It’s time to take stock and figure out where I am and where I have been and, of course, where I am going next. I have “finished” my research on the Dreyfuss and Nusbaum families, and when I say “finished,” I know that as with all my family lines, I am never finished. I always have more to do—whether it is trying to go back further in time or trying to connect with descendants. There are a number of unanswered questions, as there always are and always will be. I will write up something to bring some closure to what I know about these two family lines within the next several days. But for today, I just want to think about where I am more generally.
I have now done many of my father’s paternal lines. Starting with the Cohens, I’ve also covered the Seligmans, the Schoenfelds, the Nusbaums, and the Dreyfusses (Dreyfi?), and, of course, all the other names that came with later generations: Sluizer, Weil, Selinger, Bacharach, Wiler, Simon, Meyers, Dinkelspiel, Hano, and so on. I’ve also missed a few lines. I haven’t yet focused on the line that starts with Hart Levy Cohen’s wife, Rachel Jacobs, or with Jacob Cohen’s wife, Sara Jacobs. I haven’t looked at all at the line that begins with Voegele Welsch, wife of Amson Nusbaum. And I am sure there are other maternal lines I need to explore. Of course, those are often the hardest because the names have disappeared from the family, and each of those ancestors dates back close to 200 years ago. But eventually I will get there.
And next I will explore my father’s maternal lines, the Schoenthals and Katzensteins: more German Jews who came to Pennsylvania in the 1840s or so. Who knows what stories, what adventures, what heartbreaks I will discover along the way.
But before I turn to the Schoenthal and Katzenstein families, I have several other questions to research and address. The Seligmann family tree continues to grow both backwards in time and horizontally, thanks to my cousin Wolfgang and all the research he has done. Their stories continue to fascinate and also horrify me. I am also in touch with the daughter of Fred and Ilse Michel, and she has shared stories and photographs with me.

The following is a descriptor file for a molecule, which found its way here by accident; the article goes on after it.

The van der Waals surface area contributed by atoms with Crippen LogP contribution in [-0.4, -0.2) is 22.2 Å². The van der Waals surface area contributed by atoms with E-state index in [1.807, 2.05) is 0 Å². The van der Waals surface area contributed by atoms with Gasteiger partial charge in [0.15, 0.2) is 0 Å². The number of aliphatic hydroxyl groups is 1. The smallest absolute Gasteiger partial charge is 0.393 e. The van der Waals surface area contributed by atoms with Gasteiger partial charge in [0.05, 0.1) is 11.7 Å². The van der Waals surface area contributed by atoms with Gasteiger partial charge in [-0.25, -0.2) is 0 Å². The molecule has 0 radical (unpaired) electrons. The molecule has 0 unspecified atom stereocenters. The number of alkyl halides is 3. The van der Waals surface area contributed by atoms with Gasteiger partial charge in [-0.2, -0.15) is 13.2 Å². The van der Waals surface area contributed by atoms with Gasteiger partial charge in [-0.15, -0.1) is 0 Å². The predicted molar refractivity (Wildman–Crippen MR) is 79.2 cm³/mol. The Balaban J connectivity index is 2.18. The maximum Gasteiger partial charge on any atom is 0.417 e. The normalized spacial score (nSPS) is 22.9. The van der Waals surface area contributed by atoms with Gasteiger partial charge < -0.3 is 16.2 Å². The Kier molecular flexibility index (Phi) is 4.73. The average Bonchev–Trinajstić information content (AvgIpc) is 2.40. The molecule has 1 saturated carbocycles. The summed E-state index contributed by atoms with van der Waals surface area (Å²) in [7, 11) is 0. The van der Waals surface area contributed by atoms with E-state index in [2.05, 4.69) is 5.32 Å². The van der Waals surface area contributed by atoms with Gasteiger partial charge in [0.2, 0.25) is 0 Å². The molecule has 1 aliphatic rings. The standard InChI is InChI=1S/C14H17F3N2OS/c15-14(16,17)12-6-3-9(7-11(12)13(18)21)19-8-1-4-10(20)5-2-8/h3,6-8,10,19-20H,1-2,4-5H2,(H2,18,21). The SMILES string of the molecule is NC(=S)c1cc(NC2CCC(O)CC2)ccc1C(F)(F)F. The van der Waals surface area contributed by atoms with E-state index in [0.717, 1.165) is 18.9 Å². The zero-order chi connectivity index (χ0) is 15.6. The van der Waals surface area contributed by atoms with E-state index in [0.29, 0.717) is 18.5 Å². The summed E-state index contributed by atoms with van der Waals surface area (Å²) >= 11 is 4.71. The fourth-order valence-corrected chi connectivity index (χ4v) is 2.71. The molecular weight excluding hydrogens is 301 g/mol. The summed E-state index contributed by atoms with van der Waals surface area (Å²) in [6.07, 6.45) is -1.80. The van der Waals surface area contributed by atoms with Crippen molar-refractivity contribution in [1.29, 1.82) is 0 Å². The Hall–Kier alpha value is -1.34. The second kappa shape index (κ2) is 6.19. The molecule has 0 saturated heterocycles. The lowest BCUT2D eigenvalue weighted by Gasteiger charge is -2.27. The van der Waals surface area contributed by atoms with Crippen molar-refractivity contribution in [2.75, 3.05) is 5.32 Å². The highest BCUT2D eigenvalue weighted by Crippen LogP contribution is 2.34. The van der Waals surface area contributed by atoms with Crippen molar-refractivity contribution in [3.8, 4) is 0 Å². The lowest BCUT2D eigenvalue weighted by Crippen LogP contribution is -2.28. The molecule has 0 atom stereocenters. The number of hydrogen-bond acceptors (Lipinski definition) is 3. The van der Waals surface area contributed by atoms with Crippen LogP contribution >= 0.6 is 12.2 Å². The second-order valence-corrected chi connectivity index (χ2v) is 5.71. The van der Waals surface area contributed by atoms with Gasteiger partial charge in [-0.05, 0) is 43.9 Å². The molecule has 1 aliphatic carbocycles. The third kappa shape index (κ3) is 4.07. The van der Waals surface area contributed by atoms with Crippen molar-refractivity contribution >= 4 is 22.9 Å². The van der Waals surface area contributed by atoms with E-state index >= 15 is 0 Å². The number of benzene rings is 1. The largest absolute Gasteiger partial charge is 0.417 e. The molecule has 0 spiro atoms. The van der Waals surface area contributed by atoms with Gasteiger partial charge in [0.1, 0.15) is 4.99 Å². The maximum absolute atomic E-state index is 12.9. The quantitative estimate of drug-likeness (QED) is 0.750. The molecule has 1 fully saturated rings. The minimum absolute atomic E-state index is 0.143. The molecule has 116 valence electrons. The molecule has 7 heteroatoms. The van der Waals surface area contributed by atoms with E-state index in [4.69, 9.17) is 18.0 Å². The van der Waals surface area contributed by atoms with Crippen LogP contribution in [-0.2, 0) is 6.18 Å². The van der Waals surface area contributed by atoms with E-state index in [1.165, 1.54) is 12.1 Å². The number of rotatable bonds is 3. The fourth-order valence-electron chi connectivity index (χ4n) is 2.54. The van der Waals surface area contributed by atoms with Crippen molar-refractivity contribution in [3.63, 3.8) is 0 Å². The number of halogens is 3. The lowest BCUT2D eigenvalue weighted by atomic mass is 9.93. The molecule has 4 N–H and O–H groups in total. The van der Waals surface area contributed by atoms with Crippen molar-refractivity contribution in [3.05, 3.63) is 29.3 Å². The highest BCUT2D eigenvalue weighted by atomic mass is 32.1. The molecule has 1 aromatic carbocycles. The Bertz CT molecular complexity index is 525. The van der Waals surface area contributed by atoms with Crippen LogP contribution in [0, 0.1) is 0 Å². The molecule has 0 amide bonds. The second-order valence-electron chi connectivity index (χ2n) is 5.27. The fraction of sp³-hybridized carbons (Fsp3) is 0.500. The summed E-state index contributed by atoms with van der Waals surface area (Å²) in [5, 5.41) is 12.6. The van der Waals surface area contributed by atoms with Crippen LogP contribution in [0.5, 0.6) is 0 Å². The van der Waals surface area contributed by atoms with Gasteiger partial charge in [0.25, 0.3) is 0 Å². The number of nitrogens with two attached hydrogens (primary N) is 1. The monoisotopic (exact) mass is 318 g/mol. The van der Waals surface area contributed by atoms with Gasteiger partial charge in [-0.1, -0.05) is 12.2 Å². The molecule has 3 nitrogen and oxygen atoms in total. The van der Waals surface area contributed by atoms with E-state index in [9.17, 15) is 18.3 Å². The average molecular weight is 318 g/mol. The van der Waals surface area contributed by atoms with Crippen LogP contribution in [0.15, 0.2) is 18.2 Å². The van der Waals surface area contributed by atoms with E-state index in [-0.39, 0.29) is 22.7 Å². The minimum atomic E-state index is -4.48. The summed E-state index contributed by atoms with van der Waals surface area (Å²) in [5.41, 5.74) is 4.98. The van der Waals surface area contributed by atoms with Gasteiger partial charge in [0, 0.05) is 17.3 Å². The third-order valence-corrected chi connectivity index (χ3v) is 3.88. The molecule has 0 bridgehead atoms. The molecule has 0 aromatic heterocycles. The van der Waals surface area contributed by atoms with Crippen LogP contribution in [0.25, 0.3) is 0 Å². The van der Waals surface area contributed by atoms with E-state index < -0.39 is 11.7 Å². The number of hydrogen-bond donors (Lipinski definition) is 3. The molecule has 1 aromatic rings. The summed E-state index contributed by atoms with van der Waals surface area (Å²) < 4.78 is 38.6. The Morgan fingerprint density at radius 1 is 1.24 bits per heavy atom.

There are also lingering questions regarding the Goldschlagers, now that I’ve found two other families with that name and roots in Romania. We are hoping to hire a Romanian researcher to help us learn more.
And finally, there are those ever elusive Brotmans. Although I am not putting any more hope (or much time) into using DNA as a tool to find my Brotman ancestors, I still have hope that something will turn up. Just this past week someone contacted me, asking about Chaye Fortgang, Joseph Brotman’s first wife and the mother of the first four Brotman children, Abraham, Sophie, David, and Max. He has Fortgang family from Grebow, a town less than ten miles from Tarnobrzeg and also the town that David and Abraham Brotman gave as their home on the ship manifest when immigrating to the US. Perhaps by researching the Fortgang family, I will also learn about Joseph Brotman and his family. In addition, I am focused on the Brotmanville Brotmans, hoping that that line will lead to more answers.
In addition, I will be visiting Tarnobrzeg in person in just about a month. We will be hiring a guide who also does genealogy research, and we will be joined by my newly-found cousin Phyllis, the niece of Frieda, the woman who matched my mother as a close cousin through DNA testing. Phyllis and I have chosen to believe that our grandmothers were in fact first cousins, and we are hoping to find some evidence to corroborate it. So although I am not writing about it on the blog, much of my time right now is spent researching for this trip. Once I am there, I will share my experiences on the blog, so stay tuned.